Before we start-off, I must advise people to be extremely careful with what they collect in the forest and decide to ingest. The forest holds many amazing medicines but it also holds a great variety of poisonous plants and mushrooms. Thus, we have to be very careful when gathering medicines. My advice is to double-check what we gather in the forest with somebody else who is in the know, if we lack experience and/or knowledge.
This neat little fungus grows only on birch trees. So, it is very easy to find as long as we know where to find birch trees. And birch trees themselves are quite easy to spot because they have a white bark. Many people also know this tree because they use the bark to start their fires with - it is extremely flammable.
Once we find our birch trees, we can look if they have any hoof fungus on them. It usually grows anywhere from 2-8 inches in width and maybe 3-4 inches in height. We don't want to pick the ones which look all black, or if they have worm-holes in them, or if they are deteriorated in any way. Do not pick them off the forest floor either. Make sure to take them off an actual tree trunk. It matters not if the tree itself is dead, lying on the forest floor. The fungus has to be dead though and here I must mention something: do leave an offering when taking anything from a forest. Thank You.
Taking the hoof fungus off a tree is not exactly easy. A good knife is needed and the fungus has to be pried off. The bigger the fungus, the more difficult it will be to remove it but they do come off and always in one piece. They will not break-off into smaller pieces easily.
The exterior of the fungus has a very hard, woody shell. It looks grey/white. Now, once we remove that hard shell, we find that on the inside the fungus has a softer part, which looks almost orange. It feels like the cork from a bottle of wine and it can be broken-up into almost a powder very easily, just like cork. That is the part that is used and has been used for thousands of years by people across the globe.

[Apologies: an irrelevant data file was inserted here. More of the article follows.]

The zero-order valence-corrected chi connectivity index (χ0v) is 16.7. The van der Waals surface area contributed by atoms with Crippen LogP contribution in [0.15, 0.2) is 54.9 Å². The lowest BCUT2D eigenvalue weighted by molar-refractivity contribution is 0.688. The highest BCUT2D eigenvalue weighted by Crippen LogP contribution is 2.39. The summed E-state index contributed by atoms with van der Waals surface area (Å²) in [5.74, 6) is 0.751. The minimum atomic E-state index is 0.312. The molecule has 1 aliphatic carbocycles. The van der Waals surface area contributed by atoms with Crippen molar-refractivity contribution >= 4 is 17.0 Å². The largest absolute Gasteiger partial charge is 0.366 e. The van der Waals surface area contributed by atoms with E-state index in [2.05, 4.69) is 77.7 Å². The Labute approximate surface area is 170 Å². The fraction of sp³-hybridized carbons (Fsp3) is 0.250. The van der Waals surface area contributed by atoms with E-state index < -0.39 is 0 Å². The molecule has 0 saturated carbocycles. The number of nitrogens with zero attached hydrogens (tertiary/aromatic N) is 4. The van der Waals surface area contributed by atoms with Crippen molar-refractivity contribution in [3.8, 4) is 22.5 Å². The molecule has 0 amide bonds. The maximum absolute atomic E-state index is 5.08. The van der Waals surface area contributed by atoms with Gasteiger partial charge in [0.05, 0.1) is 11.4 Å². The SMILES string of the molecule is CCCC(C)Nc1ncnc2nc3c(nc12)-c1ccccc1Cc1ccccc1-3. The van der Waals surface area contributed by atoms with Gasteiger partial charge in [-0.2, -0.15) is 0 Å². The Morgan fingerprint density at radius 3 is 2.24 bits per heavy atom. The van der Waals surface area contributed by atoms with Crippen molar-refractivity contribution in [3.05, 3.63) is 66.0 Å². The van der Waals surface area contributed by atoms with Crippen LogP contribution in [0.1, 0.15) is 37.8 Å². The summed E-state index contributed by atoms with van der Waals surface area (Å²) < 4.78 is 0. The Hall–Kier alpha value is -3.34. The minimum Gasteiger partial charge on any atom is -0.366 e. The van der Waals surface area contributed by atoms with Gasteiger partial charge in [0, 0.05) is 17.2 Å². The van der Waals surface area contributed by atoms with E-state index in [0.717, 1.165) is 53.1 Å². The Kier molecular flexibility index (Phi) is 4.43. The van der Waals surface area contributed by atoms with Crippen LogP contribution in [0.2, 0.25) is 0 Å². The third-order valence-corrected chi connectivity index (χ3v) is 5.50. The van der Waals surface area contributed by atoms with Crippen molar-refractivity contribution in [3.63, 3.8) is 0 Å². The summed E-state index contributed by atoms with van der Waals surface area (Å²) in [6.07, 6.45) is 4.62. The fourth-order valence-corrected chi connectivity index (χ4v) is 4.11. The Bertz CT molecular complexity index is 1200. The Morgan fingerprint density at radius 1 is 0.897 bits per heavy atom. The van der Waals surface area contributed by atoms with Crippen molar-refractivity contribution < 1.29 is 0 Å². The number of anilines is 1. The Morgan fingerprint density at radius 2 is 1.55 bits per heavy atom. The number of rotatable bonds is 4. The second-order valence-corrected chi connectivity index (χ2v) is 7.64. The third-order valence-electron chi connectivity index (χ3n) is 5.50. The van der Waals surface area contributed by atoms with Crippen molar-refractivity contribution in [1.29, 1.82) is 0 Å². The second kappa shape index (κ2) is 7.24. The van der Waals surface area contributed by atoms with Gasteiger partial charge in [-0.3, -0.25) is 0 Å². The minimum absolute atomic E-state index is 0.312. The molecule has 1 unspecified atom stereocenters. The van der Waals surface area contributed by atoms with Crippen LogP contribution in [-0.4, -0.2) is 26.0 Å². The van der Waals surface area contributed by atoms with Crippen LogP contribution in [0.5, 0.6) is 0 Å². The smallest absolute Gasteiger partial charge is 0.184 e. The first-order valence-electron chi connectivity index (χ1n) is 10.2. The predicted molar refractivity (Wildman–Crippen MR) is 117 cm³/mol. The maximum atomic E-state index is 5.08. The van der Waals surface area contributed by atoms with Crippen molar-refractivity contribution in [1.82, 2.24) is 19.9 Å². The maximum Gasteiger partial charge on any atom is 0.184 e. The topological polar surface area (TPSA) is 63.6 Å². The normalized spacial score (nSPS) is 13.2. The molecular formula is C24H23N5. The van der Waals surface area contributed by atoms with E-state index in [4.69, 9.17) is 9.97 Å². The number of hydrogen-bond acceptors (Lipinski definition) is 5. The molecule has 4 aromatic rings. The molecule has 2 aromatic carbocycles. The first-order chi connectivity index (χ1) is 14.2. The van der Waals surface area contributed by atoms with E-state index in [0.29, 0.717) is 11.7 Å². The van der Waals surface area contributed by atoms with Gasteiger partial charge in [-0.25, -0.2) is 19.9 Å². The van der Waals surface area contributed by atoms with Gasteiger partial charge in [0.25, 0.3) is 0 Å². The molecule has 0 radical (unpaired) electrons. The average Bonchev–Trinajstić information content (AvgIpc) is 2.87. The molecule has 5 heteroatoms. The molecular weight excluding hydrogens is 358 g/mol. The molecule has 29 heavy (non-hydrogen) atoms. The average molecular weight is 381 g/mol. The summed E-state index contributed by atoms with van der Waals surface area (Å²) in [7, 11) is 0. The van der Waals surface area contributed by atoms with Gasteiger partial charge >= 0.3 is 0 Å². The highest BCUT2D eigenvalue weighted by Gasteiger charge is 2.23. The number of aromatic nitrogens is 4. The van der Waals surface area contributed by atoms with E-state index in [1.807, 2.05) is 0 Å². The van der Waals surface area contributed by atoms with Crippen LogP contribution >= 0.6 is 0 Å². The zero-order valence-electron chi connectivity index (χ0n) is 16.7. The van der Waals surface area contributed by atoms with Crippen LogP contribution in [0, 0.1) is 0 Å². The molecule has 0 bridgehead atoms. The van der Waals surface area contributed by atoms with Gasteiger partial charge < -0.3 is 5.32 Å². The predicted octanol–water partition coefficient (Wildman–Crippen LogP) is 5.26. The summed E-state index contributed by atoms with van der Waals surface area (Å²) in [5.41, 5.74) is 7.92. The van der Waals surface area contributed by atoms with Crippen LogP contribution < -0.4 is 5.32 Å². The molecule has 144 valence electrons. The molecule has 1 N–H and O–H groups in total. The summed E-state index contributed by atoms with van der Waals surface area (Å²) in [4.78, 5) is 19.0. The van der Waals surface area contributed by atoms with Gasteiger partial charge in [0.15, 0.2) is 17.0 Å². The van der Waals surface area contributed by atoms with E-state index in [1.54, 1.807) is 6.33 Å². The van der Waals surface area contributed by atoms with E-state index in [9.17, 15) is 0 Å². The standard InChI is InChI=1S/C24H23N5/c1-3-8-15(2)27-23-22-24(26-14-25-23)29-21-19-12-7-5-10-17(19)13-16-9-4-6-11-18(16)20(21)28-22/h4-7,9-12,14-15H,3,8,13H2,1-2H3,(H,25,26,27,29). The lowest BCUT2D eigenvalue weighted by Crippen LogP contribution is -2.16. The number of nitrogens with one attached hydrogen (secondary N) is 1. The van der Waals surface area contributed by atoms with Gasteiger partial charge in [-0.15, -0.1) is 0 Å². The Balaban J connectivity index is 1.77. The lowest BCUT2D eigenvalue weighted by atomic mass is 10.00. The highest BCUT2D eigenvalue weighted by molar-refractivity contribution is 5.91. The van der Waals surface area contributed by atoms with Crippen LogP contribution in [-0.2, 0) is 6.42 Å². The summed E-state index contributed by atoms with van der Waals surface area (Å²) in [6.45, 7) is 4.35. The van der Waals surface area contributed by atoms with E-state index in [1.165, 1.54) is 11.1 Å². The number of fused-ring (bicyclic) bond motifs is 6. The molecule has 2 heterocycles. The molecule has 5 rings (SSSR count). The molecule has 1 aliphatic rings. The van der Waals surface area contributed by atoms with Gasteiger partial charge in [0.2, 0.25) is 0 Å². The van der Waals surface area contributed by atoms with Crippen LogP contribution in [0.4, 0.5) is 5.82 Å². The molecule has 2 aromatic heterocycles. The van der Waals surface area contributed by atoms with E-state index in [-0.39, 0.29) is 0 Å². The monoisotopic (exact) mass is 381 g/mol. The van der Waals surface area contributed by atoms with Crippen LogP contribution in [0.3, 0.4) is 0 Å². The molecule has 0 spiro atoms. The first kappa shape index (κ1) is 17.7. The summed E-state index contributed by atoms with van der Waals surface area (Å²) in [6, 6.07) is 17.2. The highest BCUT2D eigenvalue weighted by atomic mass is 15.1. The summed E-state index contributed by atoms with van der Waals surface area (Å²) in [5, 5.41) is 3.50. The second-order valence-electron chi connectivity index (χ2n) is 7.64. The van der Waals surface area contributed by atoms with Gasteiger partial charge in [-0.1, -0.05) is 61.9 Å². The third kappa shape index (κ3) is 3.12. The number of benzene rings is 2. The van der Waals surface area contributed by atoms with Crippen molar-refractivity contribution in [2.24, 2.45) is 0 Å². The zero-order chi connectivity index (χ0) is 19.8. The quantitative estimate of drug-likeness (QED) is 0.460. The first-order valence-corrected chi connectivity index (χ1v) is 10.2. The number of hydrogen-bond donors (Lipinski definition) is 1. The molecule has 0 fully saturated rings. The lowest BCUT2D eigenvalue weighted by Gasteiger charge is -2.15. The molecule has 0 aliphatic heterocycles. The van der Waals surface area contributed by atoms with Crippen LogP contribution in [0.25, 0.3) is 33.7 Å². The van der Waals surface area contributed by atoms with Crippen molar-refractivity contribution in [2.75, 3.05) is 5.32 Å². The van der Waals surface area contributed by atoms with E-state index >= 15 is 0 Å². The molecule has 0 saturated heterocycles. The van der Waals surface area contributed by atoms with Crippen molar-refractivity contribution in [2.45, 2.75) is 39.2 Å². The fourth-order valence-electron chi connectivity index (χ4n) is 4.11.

Fomes Fomentarius has many health benefits. In Ancient Greece, physicians used it to cauterize wounds. It has good anti-inflammatory properties. It helps improve the nervous system. It also improves the quality of one's sleep; it is rich in anti-oxidants so it will help the immune system as well and it is known to be a diuretic (used as a laxative). Some people struggling with rheumatoid arthritis can also benefit from this fungus, as well as people who have to manage their blood sugar levels due to diabetes.
Now, this fungus is not to be eaten raw. It tastes very bitter and acidic. The easiest way to use it is to grind-it up into almost like a powder and put into a cup of boiling water. Give it twenty minutes, strain and drink. It has a very bland taste. No sweetener needed. It also doesn't have a strong smell either. Roughly a gram per cup of tea works-out well (seen on the small plate in the photo).
Enjoy your tea. I certainly did.
All the best to everyone!
Paul Stamets in French Alps discussing Amadou Fomes fomentarius
Mr. Happy (author) from Toronto, Canada on November 13, 2020:
Thank You, Mr. Manatita. It is quite beneficial and quite common too, at least in the boreal forests, here in Canada. I thought I'd share the knowledge because I am certain people pass by it all the time and do not think about it.
manatita44 from london on November 13, 2020:
Interesting. Good that you do a kind of offering to the forest and your warning about poisons are also useful. This seems to be a fungus rich in nutrients and beneficial to humans. Awesome write!